In the construction industry, short turnarounds on building projects – often many at the same time – can leave you with very little leeway to worry about anything that is not related to construction. As such, your company’s IT setup can become an afterthought, even though it plays an intricate part in all your operations.
So how good is your IT setup? Follow Bright’s 10-point checklist to find out:
1. What IT support does my company really have?
This is the first question you should ask yourself. Are you outsourcing your IT solutions? Do you have a dedicated IT team or IT expert at your disposal? Do you have assistance with construction industry specific issues like on-site trailer-desktop failures or issues with subcontractor-billing? What is the response time when an IT issue is raised? What are the service level agreements and how consistently are they met?
2. How up to date are our IT tools?
The construction industry is a fast moving one, with innovative technology such as 3D scanning and mapping becoming more prevalent. If you are running on antiquated systems, you’re at risk of falling behind smarter, faster-moving competitors. So ask yourself: what is our IT roadmap? How do we make sure we are aware of new IT developments? What is our update policy for software and hardware? Are there new technologies that we could test now?
3. Do I understand my IT solutions?
Every field has its own specific requirements; the construction industry is no different. Do your current IT solutions help or hinder in your day-to-day activities? Maybe some of the solutions in place are not optimal for things like remote building site management, and new solutions need to be put in place. Survey your colleagues and staff to uncover their needs and pain points.
4. Does my IT support understand my business goals?
You don’t need to be an IT specialist; that is after all why you’ve hired one or make use of third-party services. But your IT support must reflect the needs of your business and the intricacies of the construction industry. Do they? When did you last review them? Does your current provider understand the issues?
5. My IT requirements vary, how easily can I scale my usage?
The number of projects you have running, as well as the number of subcontractors and temporary staff you employ, may vary regularly. You need your IT to scale alongside your business requirements. Cloud based solutions, like Microsoft’s Office 365 and corporate security solutions are designed to fit your fluctuating head count, which in turn, is more cost effective.
6. Has my company outgrown its current IT partner?
It is easy to expand rapidly and organically in the construction industry. What was a five-person operation just a few years ago, may have evolved into a 100-employee business now. Your IT team might be doing everything right, but just not have the resources to accommodate you anymore. Is your IT support as responsive as it used to be? Do they work with similar-size clients?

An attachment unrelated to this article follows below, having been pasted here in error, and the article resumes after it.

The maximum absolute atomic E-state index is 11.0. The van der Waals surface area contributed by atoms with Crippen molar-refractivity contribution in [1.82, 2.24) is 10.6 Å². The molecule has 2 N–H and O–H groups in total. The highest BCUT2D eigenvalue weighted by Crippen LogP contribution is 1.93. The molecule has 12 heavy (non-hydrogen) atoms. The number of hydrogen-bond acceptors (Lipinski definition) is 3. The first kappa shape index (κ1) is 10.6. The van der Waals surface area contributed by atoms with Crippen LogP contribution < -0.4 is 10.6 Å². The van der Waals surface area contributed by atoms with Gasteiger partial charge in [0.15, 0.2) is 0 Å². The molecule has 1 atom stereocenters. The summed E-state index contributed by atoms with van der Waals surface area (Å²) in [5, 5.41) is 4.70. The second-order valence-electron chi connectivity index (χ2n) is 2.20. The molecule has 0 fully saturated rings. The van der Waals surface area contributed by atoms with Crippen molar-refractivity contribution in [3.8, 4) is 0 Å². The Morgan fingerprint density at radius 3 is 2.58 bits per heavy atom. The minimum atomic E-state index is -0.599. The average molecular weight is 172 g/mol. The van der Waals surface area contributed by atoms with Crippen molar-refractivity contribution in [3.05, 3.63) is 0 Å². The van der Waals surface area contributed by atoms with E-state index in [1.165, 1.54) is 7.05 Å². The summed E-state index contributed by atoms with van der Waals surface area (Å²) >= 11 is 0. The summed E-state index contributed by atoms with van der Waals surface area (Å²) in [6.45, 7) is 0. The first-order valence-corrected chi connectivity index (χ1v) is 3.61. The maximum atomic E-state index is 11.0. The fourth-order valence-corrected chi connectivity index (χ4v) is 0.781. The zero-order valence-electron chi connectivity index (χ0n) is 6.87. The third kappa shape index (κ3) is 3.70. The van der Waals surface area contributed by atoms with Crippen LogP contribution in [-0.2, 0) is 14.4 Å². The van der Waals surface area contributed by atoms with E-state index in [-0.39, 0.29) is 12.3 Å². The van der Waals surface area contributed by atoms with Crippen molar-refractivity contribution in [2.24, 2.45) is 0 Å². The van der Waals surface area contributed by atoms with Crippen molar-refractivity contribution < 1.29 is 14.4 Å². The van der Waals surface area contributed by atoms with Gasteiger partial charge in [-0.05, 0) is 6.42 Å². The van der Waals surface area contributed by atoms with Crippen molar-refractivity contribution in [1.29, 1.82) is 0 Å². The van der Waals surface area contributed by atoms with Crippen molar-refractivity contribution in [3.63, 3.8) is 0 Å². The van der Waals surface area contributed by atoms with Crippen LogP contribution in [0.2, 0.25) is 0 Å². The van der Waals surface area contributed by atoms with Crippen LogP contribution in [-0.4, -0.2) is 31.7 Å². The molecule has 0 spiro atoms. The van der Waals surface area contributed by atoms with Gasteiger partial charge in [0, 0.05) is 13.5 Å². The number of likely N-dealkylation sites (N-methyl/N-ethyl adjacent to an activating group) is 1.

7. How uniform is my company’s IT setup?
You need to be running the same systems and follow the same procedures across the board at all levels of your company. If not, you are at risk of miscommunication, loss of data and an increase in human error. How consistent are your IT practices? Are there documented standard operating procedures? What reporting do you and the board get about their operations?
8. How secure is my network?
A strong IT suite and well defined compliance and security rules ensure you do not lose data and can recover quickly from any catastrophe within a construction industry-acceptable time frame. In addition, ensure you’re well protected from third party invasion and digital theft. When was the last time you ran a penetration test and a security audit?
9. How much does it all cost?
What IT solutions do you require to stay on top of the construction industry and what do they cost? Are you vastly over-budgeting your IT and running systems at a loss? Or have you under-budgeted? You may be paying too much for lousy IT services but, equally, there is a risk of being penny wise and pound foolish. By underpaying and treating it as a tax on the business, you may be missing on a smart investment that could have a big return.
10. Is my IT ecosystem futureproof?
IT is a long-term investment. It is not enough to just have the latest software and hardware, they need to be futureproof. Are the structures you have in place agile enough to grow with your company and stay on the cutting-edge of the technological advances?
Whether you are a startup or own three satellite offices around the world, a well thought out IT-strategy only adds to your arsenal of resources to grow your business and increase revenue.
If you have been wondering about your own IT requirements, why don’t you download our guide to find out more?